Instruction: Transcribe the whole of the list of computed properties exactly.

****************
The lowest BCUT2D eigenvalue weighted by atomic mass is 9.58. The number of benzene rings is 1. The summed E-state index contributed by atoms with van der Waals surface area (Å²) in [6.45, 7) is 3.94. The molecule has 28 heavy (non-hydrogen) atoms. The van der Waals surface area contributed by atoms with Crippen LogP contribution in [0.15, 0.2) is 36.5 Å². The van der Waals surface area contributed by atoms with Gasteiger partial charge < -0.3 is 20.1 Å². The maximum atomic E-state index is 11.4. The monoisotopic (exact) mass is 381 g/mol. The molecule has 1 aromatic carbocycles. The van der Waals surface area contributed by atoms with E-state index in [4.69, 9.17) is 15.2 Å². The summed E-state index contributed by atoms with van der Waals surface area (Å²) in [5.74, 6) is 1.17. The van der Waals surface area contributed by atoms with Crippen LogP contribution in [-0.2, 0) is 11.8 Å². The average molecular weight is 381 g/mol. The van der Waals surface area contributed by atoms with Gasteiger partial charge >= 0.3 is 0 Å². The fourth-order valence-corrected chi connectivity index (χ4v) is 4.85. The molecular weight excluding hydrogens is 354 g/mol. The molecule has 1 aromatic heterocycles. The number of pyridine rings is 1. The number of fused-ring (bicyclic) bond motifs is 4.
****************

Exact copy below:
The lowest BCUT2D eigenvalue weighted by atomic mass is 9.58. The number of benzene rings is 1. The summed E-state index contributed by atoms with van der Waals surface area (Å²) in [6.45, 7) is 3.94. The molecule has 28 heavy (non-hydrogen) atoms. The van der Waals surface area contributed by atoms with Crippen LogP contribution in [0.15, 0.2) is 36.5 Å². The van der Waals surface area contributed by atoms with Gasteiger partial charge < -0.3 is 20.1 Å². The maximum atomic E-state index is 11.4. The monoisotopic (exact) mass is 381 g/mol. The molecule has 1 aromatic carbocycles. The van der Waals surface area contributed by atoms with E-state index in [4.69, 9.17) is 15.2 Å². The summed E-state index contributed by atoms with van der Waals surface area (Å²) in [5.74, 6) is 1.17. The van der Waals surface area contributed by atoms with Crippen LogP contribution in [-0.2, 0) is 11.8 Å². The average molecular weight is 381 g/mol. The van der Waals surface area contributed by atoms with Gasteiger partial charge >= 0.3 is 0 Å². The fourth-order valence-corrected chi connectivity index (χ4v) is 4.85. The molecular weight excluding hydrogens is 354 g/mol. The molecule has 1 aromatic heterocycles. The number of pyridine rings is 1. The number of fused-ring (bicyclic) bond motifs is 4.